The ND vaccines are intended to (i) decrease or eliminate clinical disease, (ii) reduce virulent virus shedding, and (iii) increase the infectious dose of the challenge virus [48]. Although the efficacy of current field vaccination is evaluated mostly based on the first goal due to technological limitations in the field to assess virus shedding. Both traditional and recombinant vaccines are being used in the field, following different vaccination strategies depending on specific ND epidemiological situations and vaccine availability [41]. Live vaccines are easy to administer using mass application techniques and induce both mucosal and humoral immune responses. A single dose of live vaccine can provide complete clinical protection but does not prevent challenge virus shedding [34,41,49]. Increasing the dose of live vaccine can significantly reduce virus shedding; however, it increases the cost of vaccines [41]. Moreover, in ND-endemic countries, the high MDA in chicks can hinder the immune response to live vaccines in commercial poultry flocks [50]. On the other hand, inactivated vaccines, which can be formulated as genotype-matched vaccines, mount a stronger humoral immune response in birds than live vaccines and provide complete clinical protection, but they do not prevent virus shedding alone [51]. The immunity induced by inactivated vaccines is less affected by the presence of MDA in chicks [52]. Most of the inactivated vaccines are applied as boosters following priming with a live attenuated strain, and this combination of live and inactivated vaccines has been shown to be very effective in reducing challenge virus shedding [53,54].
The study was conducted on commercial chickens with MDA. The MDA level was quite high, and at the time points of primary vaccination (day 7 and day 28), the mean HI titer of residual MDA was 5.3 log2 and 2.16 log2, as observed in the unvaccinated chickens. Apparently, the high MDA level interfered with the uptake of the primary vaccine, as there was no rise in antibody levels in the vaccinated birds after the first shot as compared to the unvaccinated birds; however, the antibody titer increased two weeks after the second immunization but declined over the next two weeks, leaving the birds vulnerable to infection in high field challenges. This would suggest that the timing of primary vaccination (day 7 and day 28), currently practiced in the country, needs to be reconsidered to induce and maintain sustained vaccinal immunity.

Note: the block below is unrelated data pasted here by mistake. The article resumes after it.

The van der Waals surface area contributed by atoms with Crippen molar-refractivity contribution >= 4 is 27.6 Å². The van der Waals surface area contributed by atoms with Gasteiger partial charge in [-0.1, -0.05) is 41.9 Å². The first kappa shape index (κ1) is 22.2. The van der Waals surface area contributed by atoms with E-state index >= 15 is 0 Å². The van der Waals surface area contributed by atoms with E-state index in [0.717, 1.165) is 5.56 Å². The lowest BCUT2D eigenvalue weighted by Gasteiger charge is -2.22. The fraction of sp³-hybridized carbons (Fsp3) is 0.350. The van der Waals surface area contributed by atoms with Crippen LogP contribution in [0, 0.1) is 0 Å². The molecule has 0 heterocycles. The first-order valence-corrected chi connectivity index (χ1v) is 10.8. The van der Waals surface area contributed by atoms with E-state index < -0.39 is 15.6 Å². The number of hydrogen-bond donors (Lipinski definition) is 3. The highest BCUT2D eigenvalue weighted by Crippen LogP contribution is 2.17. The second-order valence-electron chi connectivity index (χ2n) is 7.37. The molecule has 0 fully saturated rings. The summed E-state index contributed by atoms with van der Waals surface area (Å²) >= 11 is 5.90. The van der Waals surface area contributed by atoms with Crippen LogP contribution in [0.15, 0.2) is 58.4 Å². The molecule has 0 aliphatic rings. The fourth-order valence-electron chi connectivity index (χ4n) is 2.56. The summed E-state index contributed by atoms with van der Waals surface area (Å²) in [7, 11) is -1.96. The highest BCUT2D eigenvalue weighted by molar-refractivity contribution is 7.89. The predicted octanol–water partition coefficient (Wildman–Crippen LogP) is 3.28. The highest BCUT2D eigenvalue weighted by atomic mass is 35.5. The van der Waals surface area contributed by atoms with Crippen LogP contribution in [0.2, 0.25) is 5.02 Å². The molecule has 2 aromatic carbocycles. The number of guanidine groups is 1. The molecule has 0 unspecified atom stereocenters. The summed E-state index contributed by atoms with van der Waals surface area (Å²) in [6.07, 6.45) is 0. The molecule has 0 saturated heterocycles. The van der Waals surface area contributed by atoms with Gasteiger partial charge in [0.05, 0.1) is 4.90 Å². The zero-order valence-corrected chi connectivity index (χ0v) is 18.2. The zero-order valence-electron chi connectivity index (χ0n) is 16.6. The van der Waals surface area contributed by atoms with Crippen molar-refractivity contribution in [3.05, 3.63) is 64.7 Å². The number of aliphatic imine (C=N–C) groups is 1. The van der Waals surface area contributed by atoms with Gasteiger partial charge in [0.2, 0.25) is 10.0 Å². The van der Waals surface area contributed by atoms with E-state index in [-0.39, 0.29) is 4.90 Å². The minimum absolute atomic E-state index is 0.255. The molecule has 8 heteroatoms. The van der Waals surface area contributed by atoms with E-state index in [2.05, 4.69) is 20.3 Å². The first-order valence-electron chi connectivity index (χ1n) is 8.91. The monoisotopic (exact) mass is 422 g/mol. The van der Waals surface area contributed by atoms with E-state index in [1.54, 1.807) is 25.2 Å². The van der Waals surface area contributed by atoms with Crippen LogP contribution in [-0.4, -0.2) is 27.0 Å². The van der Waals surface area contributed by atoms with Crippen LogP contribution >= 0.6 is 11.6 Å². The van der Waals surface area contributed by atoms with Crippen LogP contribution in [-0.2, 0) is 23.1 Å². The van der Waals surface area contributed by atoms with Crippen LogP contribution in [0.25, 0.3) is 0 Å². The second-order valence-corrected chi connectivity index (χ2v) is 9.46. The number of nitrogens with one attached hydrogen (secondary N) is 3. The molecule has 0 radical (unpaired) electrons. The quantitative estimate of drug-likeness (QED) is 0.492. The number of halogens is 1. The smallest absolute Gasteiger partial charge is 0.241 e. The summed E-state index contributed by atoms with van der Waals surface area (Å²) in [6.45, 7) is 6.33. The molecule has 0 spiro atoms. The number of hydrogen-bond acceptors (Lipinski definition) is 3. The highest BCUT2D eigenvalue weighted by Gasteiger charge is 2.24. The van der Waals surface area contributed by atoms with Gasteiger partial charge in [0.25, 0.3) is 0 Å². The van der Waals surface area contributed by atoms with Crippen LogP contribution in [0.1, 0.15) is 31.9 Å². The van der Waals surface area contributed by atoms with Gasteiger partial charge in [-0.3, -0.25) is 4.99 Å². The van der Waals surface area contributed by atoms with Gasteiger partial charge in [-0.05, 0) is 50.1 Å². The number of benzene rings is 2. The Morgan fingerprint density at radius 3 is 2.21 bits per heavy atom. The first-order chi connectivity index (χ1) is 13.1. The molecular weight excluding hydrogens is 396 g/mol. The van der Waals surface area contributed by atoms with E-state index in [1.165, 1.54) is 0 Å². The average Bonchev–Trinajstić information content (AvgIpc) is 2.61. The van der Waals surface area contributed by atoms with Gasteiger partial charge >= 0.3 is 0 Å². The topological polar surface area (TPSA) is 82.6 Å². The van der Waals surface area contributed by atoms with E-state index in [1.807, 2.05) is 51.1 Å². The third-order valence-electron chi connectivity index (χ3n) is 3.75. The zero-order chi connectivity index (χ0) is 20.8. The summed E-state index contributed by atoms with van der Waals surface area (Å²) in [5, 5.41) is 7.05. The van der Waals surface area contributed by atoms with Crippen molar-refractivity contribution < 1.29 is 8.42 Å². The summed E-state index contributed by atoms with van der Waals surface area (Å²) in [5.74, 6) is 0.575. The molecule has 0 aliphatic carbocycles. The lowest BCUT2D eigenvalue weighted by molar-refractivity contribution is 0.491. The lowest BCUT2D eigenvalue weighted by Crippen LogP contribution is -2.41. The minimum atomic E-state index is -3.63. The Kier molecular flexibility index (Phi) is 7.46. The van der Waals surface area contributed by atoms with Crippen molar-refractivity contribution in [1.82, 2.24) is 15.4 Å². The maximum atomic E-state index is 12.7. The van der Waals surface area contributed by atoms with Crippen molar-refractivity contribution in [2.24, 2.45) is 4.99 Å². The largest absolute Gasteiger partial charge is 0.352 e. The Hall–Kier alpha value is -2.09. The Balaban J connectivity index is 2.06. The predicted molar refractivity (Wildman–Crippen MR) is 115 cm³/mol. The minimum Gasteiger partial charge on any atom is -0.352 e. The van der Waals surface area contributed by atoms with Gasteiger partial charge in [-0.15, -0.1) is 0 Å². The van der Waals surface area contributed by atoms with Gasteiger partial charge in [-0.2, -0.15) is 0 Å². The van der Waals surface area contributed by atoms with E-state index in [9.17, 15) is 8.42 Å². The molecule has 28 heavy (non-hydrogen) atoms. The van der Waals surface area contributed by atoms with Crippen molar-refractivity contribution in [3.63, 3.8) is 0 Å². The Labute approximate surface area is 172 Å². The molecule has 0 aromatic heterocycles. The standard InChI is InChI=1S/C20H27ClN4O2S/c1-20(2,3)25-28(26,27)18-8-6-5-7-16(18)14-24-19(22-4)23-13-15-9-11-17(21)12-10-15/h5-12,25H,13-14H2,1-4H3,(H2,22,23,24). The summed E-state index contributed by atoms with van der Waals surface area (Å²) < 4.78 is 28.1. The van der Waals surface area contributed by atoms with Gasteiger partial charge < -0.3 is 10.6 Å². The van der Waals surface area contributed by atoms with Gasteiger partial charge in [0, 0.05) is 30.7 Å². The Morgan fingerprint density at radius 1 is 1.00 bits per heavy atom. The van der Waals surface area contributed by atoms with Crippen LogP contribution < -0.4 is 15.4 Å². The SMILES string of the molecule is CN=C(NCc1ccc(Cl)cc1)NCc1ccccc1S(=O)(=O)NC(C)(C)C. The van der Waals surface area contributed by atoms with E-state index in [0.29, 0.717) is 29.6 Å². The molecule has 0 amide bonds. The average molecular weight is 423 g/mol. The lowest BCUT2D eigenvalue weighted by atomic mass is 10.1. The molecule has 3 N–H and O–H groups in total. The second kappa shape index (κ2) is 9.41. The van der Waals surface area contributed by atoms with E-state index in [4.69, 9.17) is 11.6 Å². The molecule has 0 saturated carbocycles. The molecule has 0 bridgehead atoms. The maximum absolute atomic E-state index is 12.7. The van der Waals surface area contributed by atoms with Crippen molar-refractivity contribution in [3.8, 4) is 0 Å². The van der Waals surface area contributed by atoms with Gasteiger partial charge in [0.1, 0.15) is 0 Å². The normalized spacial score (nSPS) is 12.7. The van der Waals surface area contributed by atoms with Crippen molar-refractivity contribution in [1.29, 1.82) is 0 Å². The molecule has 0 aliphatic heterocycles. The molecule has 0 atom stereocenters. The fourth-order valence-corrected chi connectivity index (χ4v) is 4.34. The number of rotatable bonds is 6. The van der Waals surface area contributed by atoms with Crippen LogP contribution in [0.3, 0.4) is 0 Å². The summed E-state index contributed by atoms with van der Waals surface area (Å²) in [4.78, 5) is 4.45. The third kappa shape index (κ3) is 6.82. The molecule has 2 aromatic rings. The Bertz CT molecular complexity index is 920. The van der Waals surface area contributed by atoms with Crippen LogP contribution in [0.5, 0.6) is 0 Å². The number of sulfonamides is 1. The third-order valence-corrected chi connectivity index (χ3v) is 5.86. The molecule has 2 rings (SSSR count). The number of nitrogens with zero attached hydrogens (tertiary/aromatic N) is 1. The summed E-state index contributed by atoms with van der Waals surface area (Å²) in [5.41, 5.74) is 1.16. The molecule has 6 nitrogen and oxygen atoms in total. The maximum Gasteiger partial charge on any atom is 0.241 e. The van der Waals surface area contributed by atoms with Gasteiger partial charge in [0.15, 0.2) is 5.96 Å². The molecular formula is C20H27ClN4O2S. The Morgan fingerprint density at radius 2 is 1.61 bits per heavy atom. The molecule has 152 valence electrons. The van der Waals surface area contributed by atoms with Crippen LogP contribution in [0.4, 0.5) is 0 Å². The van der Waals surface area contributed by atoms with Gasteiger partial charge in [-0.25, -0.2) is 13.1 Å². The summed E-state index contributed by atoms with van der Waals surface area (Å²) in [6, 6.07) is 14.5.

The booster immunization given on day 60 greatly enhanced antibody responses. The results revealed that booster vaccination with an inactivated vaccine prepared either from the LaSota strain (genotype II) or BD-C161/2010 (genotype XIII.2) induced significantly higher antibody responses as compared to the LaSota live booster vaccination. It has been reported earlier that inactivated vaccines could induce higher antibody responses in chickens when compared to live virus vaccines [55]. The variations in HI titer observed with different HI antigens deserve attention. In LaSota (live or inactivated) virus booster vaccine groups, the HI titer was remarkably higher when tested with homologous LaSota HI antigen as compared to heterologous BD-C161/2010 antigen. In the inactivated BD-C161/2010 virus booster vaccine group, the HI titer was almost comparable with homologous BD-C161/2010 and heterologous LaSota HI antigen. Therefore, for proper evaluation of the antibody response by HI testing, it may be wise to use the HI antigen prepared from the likely challenge strain of NDV in the field.
Despite some variations in the magnitude of antibody response, all three vaccination regimens conferred 100% clinical protection against challenge with a velogenic NDV field strain (BD-C161/2010) of genotype XIII.2, though three out of ten birds in Group A1 (live LaSota booster) developed transient diarrhea. On the other hand, all unvaccinated challenged birds (Group B1) developed respiratory distress accompanied by diarrhea, conjunctivitis, and nervous signs and died between days 3 and 5 after the challenge.
Next, we evaluated the level of protection provided against the virulent NDV challenge. Virus shedding results determined by RT-qPCR showed (Table 2) that 50% of birds in Group A1 (LaSota live virus booster vaccine) shed virus at 5 and 7 dpc. On the other hand, in Group A2 (LaSota inactivated booster vaccine), 20% and 10% of birds shed virus at 5 and 7 dpc, respectively, while in Group A3 (BD-C161/2010 inactivated booster vaccine), only a single bird (10%) shed virus at 5 dpc. These results demonstrate that boosters with inactivated vaccine after priming with live vaccine could reduce virus shedding significantly as compared to live vaccine boosters, which may be related to neutralization or faster clearance of the live vaccine virus [40,56]. The findings also suggest that an inactivated vaccine prepared from a strain genotypically matched with the challenge strain may perform better in the prevention of virus shedding.